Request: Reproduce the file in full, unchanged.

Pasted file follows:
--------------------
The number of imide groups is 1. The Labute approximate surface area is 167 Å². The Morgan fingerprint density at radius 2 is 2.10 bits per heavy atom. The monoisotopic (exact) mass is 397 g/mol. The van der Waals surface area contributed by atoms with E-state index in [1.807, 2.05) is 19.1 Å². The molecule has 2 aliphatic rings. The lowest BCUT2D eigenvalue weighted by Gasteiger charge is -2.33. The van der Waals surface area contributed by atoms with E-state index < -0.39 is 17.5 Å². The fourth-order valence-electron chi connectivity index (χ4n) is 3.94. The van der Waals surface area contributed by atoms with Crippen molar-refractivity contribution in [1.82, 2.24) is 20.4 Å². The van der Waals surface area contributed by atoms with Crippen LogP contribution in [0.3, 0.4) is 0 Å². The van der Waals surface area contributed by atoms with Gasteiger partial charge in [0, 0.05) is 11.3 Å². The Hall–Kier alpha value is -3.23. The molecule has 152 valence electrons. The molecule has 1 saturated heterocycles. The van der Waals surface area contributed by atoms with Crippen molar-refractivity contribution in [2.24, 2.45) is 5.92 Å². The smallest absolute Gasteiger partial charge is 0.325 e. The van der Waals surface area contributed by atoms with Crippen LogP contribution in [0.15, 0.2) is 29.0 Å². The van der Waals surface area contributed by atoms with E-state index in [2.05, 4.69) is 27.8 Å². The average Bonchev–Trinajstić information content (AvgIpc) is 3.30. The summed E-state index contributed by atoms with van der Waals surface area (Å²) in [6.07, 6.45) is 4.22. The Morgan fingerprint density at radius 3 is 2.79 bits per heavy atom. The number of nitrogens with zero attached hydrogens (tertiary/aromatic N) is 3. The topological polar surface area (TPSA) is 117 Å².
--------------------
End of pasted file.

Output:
The number of imide groups is 1. The Labute approximate surface area is 167 Å². The Morgan fingerprint density at radius 2 is 2.10 bits per heavy atom. The monoisotopic (exact) mass is 397 g/mol. The van der Waals surface area contributed by atoms with E-state index in [1.807, 2.05) is 19.1 Å². The molecule has 2 aliphatic rings. The lowest BCUT2D eigenvalue weighted by Gasteiger charge is -2.33. The van der Waals surface area contributed by atoms with E-state index < -0.39 is 17.5 Å². The fourth-order valence-electron chi connectivity index (χ4n) is 3.94. The van der Waals surface area contributed by atoms with Crippen molar-refractivity contribution in [1.82, 2.24) is 20.4 Å². The van der Waals surface area contributed by atoms with Crippen LogP contribution in [0.3, 0.4) is 0 Å². The van der Waals surface area contributed by atoms with Gasteiger partial charge in [0, 0.05) is 11.3 Å². The Hall–Kier alpha value is -3.23. The molecule has 152 valence electrons. The molecule has 1 saturated heterocycles. The van der Waals surface area contributed by atoms with Crippen molar-refractivity contribution in [2.24, 2.45) is 5.92 Å². The smallest absolute Gasteiger partial charge is 0.325 e. The van der Waals surface area contributed by atoms with Crippen LogP contribution in [0.15, 0.2) is 29.0 Å². The van der Waals surface area contributed by atoms with E-state index in [2.05, 4.69) is 27.8 Å². The average Bonchev–Trinajstić information content (AvgIpc) is 3.30. The summed E-state index contributed by atoms with van der Waals surface area (Å²) in [6.07, 6.45) is 4.22. The Morgan fingerprint density at radius 3 is 2.79 bits per heavy atom. The number of nitrogens with zero attached hydrogens (tertiary/aromatic N) is 3. The topological polar surface area (TPSA) is 117 Å².